BACKGROUND. Clinical laboratory tests are now being prescribed and made directly available to consumers through retail outlets in the USA. Concerns with these test have been raised regarding the uncertainty of testing methods used in these venues and a lack of open, scientific validation of the technical accuracy and clinical equivalency of results obtained through these services.
METHODS. We conducted a cohort study of 60 healthy adults to compare the uncertainty and accuracy in 22 common clinical lab tests between one company offering blood tests obtained from finger prick (Theranos) and 2 major clinical testing services that require standard venipuncture draws (Quest and LabCorp). Samples were collected in Phoenix, Arizona, at an ambulatory clinic and at retail outlets with point-of-care services.
RESULTS. Theranos flagged tests outside their normal range 1.6× more often than other testing services (P < 0.0001). Of the 22 lab measurements evaluated, 15 (68%) showed significant interservice variability (P < 0.002). We found nonequivalent lipid panel test results between Theranos and other clinical services. Variability in testing services, sample collection times, and subjects markedly influenced lab results.
CONCLUSION. While laboratory practice standards exist to control this variability, the disparities between testing services we observed could potentially alter clinical interpretation and health care utilization. Greater transparency and evaluation of testing technologies would increase their utility in personalized health management.
FUNDING. This work was supported by the Icahn Institute for Genomics and Multiscale Biology, a gift from the Harris Family Charitable Foundation (to J.T. Dudley), and grants from the NIH (R01 DK098242 and U54 CA189201, to J.T. Dudley, and R01 AG046170 and U01 AI111598, to E.E. Schadt).
Brian A. Kidd, Gabriel Hoffman, Noah Zimmerman, Li Li, Joseph W. Morgan, Patricia K. Glowe, Gregory J. Botwin, Samir Parekh, Nikolina Babic, Matthew W. Doust, Gregory B. Stock, Eric E. Schadt, Joel T. Dudley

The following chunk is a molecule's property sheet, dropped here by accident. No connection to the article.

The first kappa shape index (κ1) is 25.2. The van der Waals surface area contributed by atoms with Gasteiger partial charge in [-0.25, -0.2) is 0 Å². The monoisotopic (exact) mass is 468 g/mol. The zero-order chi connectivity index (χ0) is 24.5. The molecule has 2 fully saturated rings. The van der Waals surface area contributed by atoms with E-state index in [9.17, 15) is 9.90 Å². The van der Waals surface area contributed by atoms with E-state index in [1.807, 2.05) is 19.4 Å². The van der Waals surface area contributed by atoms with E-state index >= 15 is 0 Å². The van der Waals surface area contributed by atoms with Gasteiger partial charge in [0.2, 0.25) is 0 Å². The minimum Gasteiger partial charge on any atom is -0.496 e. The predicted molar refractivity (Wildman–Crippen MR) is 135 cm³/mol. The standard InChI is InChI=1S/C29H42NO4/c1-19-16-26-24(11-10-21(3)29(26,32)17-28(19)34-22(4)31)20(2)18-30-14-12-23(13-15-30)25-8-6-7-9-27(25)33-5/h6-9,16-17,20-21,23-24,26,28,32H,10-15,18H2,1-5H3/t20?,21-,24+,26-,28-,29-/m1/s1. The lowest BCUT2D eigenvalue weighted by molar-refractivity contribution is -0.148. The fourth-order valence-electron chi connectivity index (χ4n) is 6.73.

(A) Panel of test results displayed as a 2-dimensional heatmap. Each row represents one of the 60 subjects, and the columns aggregate the multiple measurements collected for each subject and testing service (6 measurement for Labs 1 and 2; 2 measurements for Theranos) (Lab 1, LabCorp; Lab 2, Quest Diagnostics). The column for each lab test is ordered from left to right by LabCorp, Quest, and Theranos. Colored squares indicate if at least one measurement is outside the normal range high (purple) or low (green). The horizontal bar chart alongside the rows of the heatmap reflects the percent of measurements outside the normal range at the individual level. All percentages represent 100× the number of measurements outside the normal range divided by the total number of measurements collected. (B) Comparison between percentage of tests outside the normal range across all subjects and multiple measurements for Theranos and the other labs (average of LabCorp and Quest). (C) Ratio of the tests outside their normal range — Theranos versus the mean value of LabCorp and Quest. Dashed horizontal line reflects a ratio of 1.6, which is the odds ratio for out-of-range tests between Theranos and the other labs. LDL ranges evaluated using normal LDL-C ranges and individual LDL-C measures reported directly by each provider. All comparisons made using reference ranges provided by individual testing services. Directly measured LDL values were used for Theranos.